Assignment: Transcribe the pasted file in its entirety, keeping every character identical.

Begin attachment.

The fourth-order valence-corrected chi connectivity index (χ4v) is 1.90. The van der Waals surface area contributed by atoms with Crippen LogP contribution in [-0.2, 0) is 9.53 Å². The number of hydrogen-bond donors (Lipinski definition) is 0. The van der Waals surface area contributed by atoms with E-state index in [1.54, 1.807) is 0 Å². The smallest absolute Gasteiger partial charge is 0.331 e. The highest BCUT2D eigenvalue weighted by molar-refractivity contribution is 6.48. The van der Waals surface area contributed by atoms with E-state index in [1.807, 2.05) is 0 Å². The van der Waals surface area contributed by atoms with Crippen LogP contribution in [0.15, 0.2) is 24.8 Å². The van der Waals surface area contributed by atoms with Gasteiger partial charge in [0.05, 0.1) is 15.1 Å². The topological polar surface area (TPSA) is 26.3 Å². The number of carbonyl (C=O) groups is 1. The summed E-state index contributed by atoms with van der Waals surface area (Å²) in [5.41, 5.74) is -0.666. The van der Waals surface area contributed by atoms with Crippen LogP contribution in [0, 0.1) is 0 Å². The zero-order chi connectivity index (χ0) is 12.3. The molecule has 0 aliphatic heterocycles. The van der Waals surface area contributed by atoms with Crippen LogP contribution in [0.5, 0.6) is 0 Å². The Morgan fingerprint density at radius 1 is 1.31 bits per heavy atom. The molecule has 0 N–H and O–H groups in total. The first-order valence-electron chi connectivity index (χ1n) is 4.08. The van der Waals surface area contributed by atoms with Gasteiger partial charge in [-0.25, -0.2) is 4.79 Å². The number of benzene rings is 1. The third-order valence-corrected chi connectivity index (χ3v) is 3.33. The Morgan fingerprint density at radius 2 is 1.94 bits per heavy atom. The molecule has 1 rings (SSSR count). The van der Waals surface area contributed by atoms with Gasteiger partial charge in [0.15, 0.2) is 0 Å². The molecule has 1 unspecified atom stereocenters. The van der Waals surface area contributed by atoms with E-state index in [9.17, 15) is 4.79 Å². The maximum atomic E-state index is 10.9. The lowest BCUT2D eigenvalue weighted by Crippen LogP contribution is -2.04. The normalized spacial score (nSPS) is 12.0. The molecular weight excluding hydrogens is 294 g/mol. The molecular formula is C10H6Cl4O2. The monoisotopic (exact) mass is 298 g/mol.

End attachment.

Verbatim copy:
The fourth-order valence-corrected chi connectivity index (χ4v) is 1.90. The van der Waals surface area contributed by atoms with Crippen LogP contribution in [-0.2, 0) is 9.53 Å². The number of hydrogen-bond donors (Lipinski definition) is 0. The van der Waals surface area contributed by atoms with E-state index in [1.54, 1.807) is 0 Å². The smallest absolute Gasteiger partial charge is 0.331 e. The highest BCUT2D eigenvalue weighted by molar-refractivity contribution is 6.48. The van der Waals surface area contributed by atoms with E-state index in [1.807, 2.05) is 0 Å². The van der Waals surface area contributed by atoms with Crippen LogP contribution in [0.15, 0.2) is 24.8 Å². The van der Waals surface area contributed by atoms with Gasteiger partial charge in [0.05, 0.1) is 15.1 Å². The topological polar surface area (TPSA) is 26.3 Å². The number of carbonyl (C=O) groups is 1. The summed E-state index contributed by atoms with van der Waals surface area (Å²) in [5.41, 5.74) is -0.666. The van der Waals surface area contributed by atoms with Crippen LogP contribution in [0, 0.1) is 0 Å². The zero-order chi connectivity index (χ0) is 12.3. The molecule has 0 aliphatic heterocycles. The van der Waals surface area contributed by atoms with Crippen LogP contribution in [0.5, 0.6) is 0 Å². The Morgan fingerprint density at radius 1 is 1.31 bits per heavy atom. The molecule has 0 N–H and O–H groups in total. The first-order valence-electron chi connectivity index (χ1n) is 4.08. The van der Waals surface area contributed by atoms with Gasteiger partial charge in [-0.25, -0.2) is 4.79 Å². The number of benzene rings is 1. The third-order valence-corrected chi connectivity index (χ3v) is 3.33. The Morgan fingerprint density at radius 2 is 1.94 bits per heavy atom. The molecule has 1 rings (SSSR count). The van der Waals surface area contributed by atoms with Gasteiger partial charge in [0.15, 0.2) is 0 Å². The molecule has 1 unspecified atom stereocenters. The van der Waals surface area contributed by atoms with E-state index in [9.17, 15) is 4.79 Å². The maximum atomic E-state index is 10.9. The lowest BCUT2D eigenvalue weighted by Crippen LogP contribution is -2.04. The normalized spacial score (nSPS) is 12.0. The molecular weight excluding hydrogens is 294 g/mol. The molecular formula is C10H6Cl4O2. The monoisotopic (exact) mass is 298 g/mol.